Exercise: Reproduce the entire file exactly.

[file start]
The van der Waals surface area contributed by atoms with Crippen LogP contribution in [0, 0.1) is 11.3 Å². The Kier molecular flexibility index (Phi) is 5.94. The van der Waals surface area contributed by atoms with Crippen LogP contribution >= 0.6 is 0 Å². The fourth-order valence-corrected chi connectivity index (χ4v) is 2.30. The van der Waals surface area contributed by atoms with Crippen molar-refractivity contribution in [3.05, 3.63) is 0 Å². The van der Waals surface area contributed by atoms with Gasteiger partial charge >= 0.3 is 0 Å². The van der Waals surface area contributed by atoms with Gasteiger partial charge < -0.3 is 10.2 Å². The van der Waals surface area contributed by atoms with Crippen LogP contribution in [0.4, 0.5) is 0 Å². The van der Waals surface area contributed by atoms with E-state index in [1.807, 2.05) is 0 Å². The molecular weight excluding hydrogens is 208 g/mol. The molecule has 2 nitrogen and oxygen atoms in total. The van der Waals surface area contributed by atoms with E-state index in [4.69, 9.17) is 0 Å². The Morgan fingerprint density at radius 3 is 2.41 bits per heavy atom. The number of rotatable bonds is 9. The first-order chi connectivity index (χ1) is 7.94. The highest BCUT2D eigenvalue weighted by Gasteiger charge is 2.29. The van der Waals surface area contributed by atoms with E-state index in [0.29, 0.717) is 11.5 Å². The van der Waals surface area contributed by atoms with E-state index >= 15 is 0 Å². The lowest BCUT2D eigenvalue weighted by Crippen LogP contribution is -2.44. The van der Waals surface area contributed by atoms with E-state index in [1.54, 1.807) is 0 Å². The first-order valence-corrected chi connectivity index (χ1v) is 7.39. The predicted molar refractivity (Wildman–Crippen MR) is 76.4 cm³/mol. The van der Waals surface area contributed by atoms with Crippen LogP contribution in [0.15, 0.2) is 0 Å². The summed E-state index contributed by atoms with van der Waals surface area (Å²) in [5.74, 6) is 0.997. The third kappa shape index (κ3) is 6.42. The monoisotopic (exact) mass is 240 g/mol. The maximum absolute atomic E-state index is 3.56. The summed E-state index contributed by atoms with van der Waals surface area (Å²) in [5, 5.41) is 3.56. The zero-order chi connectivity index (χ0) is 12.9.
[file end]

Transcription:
The van der Waals surface area contributed by atoms with Crippen LogP contribution in [0, 0.1) is 11.3 Å². The Kier molecular flexibility index (Phi) is 5.94. The van der Waals surface area contributed by atoms with Crippen LogP contribution >= 0.6 is 0 Å². The fourth-order valence-corrected chi connectivity index (χ4v) is 2.30. The van der Waals surface area contributed by atoms with Crippen molar-refractivity contribution in [3.05, 3.63) is 0 Å². The van der Waals surface area contributed by atoms with Gasteiger partial charge >= 0.3 is 0 Å². The van der Waals surface area contributed by atoms with Gasteiger partial charge < -0.3 is 10.2 Å². The van der Waals surface area contributed by atoms with Crippen LogP contribution in [0.4, 0.5) is 0 Å². The van der Waals surface area contributed by atoms with E-state index in [1.807, 2.05) is 0 Å². The molecular weight excluding hydrogens is 208 g/mol. The molecule has 2 nitrogen and oxygen atoms in total. The van der Waals surface area contributed by atoms with E-state index in [4.69, 9.17) is 0 Å². The Morgan fingerprint density at radius 3 is 2.41 bits per heavy atom. The number of rotatable bonds is 9. The first-order chi connectivity index (χ1) is 7.94. The highest BCUT2D eigenvalue weighted by Gasteiger charge is 2.29. The van der Waals surface area contributed by atoms with E-state index in [0.29, 0.717) is 11.5 Å². The van der Waals surface area contributed by atoms with E-state index >= 15 is 0 Å². The lowest BCUT2D eigenvalue weighted by Crippen LogP contribution is -2.44. The van der Waals surface area contributed by atoms with E-state index in [1.54, 1.807) is 0 Å². The first-order valence-corrected chi connectivity index (χ1v) is 7.39. The predicted molar refractivity (Wildman–Crippen MR) is 76.4 cm³/mol. The van der Waals surface area contributed by atoms with Crippen LogP contribution in [0.15, 0.2) is 0 Å². The summed E-state index contributed by atoms with van der Waals surface area (Å²) in [5.74, 6) is 0.997. The third kappa shape index (κ3) is 6.42. The monoisotopic (exact) mass is 240 g/mol. The maximum absolute atomic E-state index is 3.56. The summed E-state index contributed by atoms with van der Waals surface area (Å²) in [5, 5.41) is 3.56. The zero-order chi connectivity index (χ0) is 12.9.